Before Chris Weber was an outpatient counselor at Promises Treatment Centers, he was a professional…
An Interview with Elizabeth Wilkinson, LPC, LCDC, Program Therapist
One of the first things people notice about Elizabeth Wilkinson – “Izzy” to those who know her – is her clever sense of humor. She’s quirky. She’s passionate. And she makes people laugh – not only in passing moments as she greets her clients or colleagues, but also as part of the therapeutic process.
“I believe humor can be healing in itself if it’s used correctly,” Izzy says.
Although Izzy utilizes an eclectic mixture of therapeutic styles to meet the emotional and psychological needs of her clients, she is specially trained in psychodrama, a type of therapy that is conducive to the entire range of human experience, including humor.
What Is Psychodrama?
Originally developed by Jacob L. Moreno, MD, psychodrama uses dramatic action, role playing and group dynamics to help clients develop insights into emotional or psychological issues as well as new skills to manage those issues. Psychodrama often includes elements of theater, such as a stage and props. In a typical psychodrama session, there is a director (trained in psychodrama) and a protagonist. Group members participate by playing the role of significant others and sharing how they relate to the issues brought up in the scene.
“Put simply, psychodrama is a combination of creative and expressive arts and counseling that creates a rich learning environment for clients to begin healing,” Izzy explains. “Although research in the field is still in its infancy, psychodrama has been shown to enhance learning and skill-building and promote emotional well-being.”
Using psychodrama, clients can work through problems in an active, hands-on way rather than just talking about them. They gain new perspective and empathy by stepping into other people’s shoes. In a safe, supervised therapeutic environment, clients have an opportunity to recognize how their behaviors shape their relationships and practice new behaviors.
The Road to Promises Austin
Izzy is in her third year of psychodrama training under the guidance of Katrena Hart, but her path has been many years in the making. Originally from Oklahoma, Izzy earned her bachelor’s degree in psychology from the University of Texas. After that, she moved to Montana on a whim and ended up staying for six years. She worked all kinds of jobs – gardening, inspecting cabins at Yellowstone National Park, teaching people to snowboard, helping children in foster care – as she completed her master’s degree in mental health counseling from the University of Montana.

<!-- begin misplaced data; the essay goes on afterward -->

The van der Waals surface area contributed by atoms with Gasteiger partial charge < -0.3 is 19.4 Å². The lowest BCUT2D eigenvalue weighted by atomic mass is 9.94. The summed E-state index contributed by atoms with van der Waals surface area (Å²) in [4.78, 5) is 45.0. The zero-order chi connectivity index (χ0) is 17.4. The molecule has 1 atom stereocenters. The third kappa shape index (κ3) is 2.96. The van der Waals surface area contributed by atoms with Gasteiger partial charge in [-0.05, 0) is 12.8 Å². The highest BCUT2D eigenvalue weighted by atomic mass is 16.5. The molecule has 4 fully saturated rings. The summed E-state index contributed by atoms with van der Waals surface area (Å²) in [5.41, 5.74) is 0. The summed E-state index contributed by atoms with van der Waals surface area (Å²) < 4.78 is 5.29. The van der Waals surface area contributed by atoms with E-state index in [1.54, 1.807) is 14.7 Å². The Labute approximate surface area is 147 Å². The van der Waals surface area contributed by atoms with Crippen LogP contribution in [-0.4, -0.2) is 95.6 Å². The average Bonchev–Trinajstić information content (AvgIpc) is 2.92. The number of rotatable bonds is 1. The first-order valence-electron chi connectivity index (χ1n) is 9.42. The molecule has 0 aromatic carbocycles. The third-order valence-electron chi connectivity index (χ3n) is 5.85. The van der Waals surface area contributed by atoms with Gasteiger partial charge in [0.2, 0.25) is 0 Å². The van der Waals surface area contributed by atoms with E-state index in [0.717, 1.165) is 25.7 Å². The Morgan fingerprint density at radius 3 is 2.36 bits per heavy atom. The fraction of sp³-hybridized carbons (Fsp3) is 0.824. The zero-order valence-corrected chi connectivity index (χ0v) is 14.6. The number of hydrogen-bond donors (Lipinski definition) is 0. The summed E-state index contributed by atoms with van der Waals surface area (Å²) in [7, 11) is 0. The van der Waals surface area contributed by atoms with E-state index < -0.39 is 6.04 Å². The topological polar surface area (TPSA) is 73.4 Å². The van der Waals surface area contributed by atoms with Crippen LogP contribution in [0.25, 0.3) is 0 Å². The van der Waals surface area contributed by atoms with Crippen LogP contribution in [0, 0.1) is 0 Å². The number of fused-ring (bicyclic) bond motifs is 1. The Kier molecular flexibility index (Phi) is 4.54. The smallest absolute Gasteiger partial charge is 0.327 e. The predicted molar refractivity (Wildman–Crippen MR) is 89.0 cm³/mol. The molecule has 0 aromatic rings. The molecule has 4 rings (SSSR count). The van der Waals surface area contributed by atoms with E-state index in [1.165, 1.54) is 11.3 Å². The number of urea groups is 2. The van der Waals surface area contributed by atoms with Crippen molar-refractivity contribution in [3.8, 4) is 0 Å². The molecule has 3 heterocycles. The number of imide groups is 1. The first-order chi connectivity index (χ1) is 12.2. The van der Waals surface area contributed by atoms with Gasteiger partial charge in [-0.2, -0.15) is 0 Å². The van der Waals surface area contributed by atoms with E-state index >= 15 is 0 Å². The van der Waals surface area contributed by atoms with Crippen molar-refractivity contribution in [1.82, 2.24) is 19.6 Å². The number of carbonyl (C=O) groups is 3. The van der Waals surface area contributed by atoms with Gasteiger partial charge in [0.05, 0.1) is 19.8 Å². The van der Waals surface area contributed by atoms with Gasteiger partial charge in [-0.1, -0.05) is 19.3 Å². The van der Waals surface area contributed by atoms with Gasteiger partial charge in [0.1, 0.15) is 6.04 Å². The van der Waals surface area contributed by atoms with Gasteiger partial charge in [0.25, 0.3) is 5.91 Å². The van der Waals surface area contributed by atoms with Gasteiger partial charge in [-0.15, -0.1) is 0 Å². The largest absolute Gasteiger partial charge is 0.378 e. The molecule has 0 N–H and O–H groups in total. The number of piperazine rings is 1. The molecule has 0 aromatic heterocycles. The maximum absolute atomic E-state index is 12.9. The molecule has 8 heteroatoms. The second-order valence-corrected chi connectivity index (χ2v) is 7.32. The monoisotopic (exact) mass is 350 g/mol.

After graduating, Izzy moved to Dallas, where she became a licensed professional counselor and a licensed chemical dependency counselor, as well as a nationally certified counselor. She is also one of about a dozen Certified Humanistic Sandtray Therapists in the country. Izzy worked for a number of years in substance abuse treatment programs and private practice before joining Promises Austin.
A Beautiful Setting for Addiction Recovery
When Izzy discovered Promises Austin, she thought, “What a beautiful place to begin the journey of recovery.” She met the staff and almost instantaneously felt that she belonged.
“They were open to me being me and doing the work I love,” she says.
Known for being warm, approachable and fair, Izzy works in addiction treatment because she wants to help people figure out how to put their lives back together.
“I have a lot of respect for people who recognize that they can’t help themselves and reach out for the help they need,” Izzy says. “I try to be a sounding board for them, or a reality check or a support network, so that they can dig into the root causes of their addictions and go on to lead productive, successful lives.”